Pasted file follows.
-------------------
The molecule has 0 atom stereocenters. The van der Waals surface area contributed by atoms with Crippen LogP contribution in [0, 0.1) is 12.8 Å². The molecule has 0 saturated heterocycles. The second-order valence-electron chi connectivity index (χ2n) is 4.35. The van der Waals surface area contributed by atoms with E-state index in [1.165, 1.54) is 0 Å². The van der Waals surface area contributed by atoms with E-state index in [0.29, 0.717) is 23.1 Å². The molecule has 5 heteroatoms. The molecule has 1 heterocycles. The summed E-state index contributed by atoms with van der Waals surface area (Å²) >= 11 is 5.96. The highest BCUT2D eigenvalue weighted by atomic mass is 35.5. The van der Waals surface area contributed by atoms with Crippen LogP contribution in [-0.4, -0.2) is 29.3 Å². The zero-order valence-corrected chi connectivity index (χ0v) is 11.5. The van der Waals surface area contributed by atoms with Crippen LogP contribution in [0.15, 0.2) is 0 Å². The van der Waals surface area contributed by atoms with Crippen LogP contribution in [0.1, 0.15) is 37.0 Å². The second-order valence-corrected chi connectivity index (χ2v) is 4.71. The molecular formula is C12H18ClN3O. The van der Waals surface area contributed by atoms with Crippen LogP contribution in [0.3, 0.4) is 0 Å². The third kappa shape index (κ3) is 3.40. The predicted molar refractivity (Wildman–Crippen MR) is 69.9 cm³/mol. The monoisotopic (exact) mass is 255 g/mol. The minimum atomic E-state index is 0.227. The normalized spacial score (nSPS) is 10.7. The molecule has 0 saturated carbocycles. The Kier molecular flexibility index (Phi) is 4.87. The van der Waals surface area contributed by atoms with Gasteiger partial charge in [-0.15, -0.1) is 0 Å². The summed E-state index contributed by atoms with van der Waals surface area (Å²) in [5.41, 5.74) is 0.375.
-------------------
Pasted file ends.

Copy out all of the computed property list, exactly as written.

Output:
The molecule has 0 atom stereocenters. The van der Waals surface area contributed by atoms with Crippen LogP contribution in [0, 0.1) is 12.8 Å². The molecule has 0 saturated heterocycles. The second-order valence-electron chi connectivity index (χ2n) is 4.35. The van der Waals surface area contributed by atoms with E-state index in [1.165, 1.54) is 0 Å². The van der Waals surface area contributed by atoms with E-state index in [0.29, 0.717) is 23.1 Å². The molecule has 5 heteroatoms. The molecule has 1 heterocycles. The summed E-state index contributed by atoms with van der Waals surface area (Å²) >= 11 is 5.96. The highest BCUT2D eigenvalue weighted by atomic mass is 35.5. The van der Waals surface area contributed by atoms with Crippen LogP contribution in [-0.4, -0.2) is 29.3 Å². The zero-order valence-corrected chi connectivity index (χ0v) is 11.5. The van der Waals surface area contributed by atoms with Crippen LogP contribution in [0.15, 0.2) is 0 Å². The van der Waals surface area contributed by atoms with Crippen LogP contribution in [0.1, 0.15) is 37.0 Å². The second-order valence-corrected chi connectivity index (χ2v) is 4.71. The molecular formula is C12H18ClN3O. The van der Waals surface area contributed by atoms with Crippen LogP contribution in [0.3, 0.4) is 0 Å². The third kappa shape index (κ3) is 3.40. The predicted molar refractivity (Wildman–Crippen MR) is 69.9 cm³/mol. The monoisotopic (exact) mass is 255 g/mol. The minimum atomic E-state index is 0.227. The normalized spacial score (nSPS) is 10.7. The molecule has 0 saturated carbocycles. The Kier molecular flexibility index (Phi) is 4.87. The van der Waals surface area contributed by atoms with Gasteiger partial charge in [-0.15, -0.1) is 0 Å². The summed E-state index contributed by atoms with van der Waals surface area (Å²) in [5.41, 5.74) is 0.375.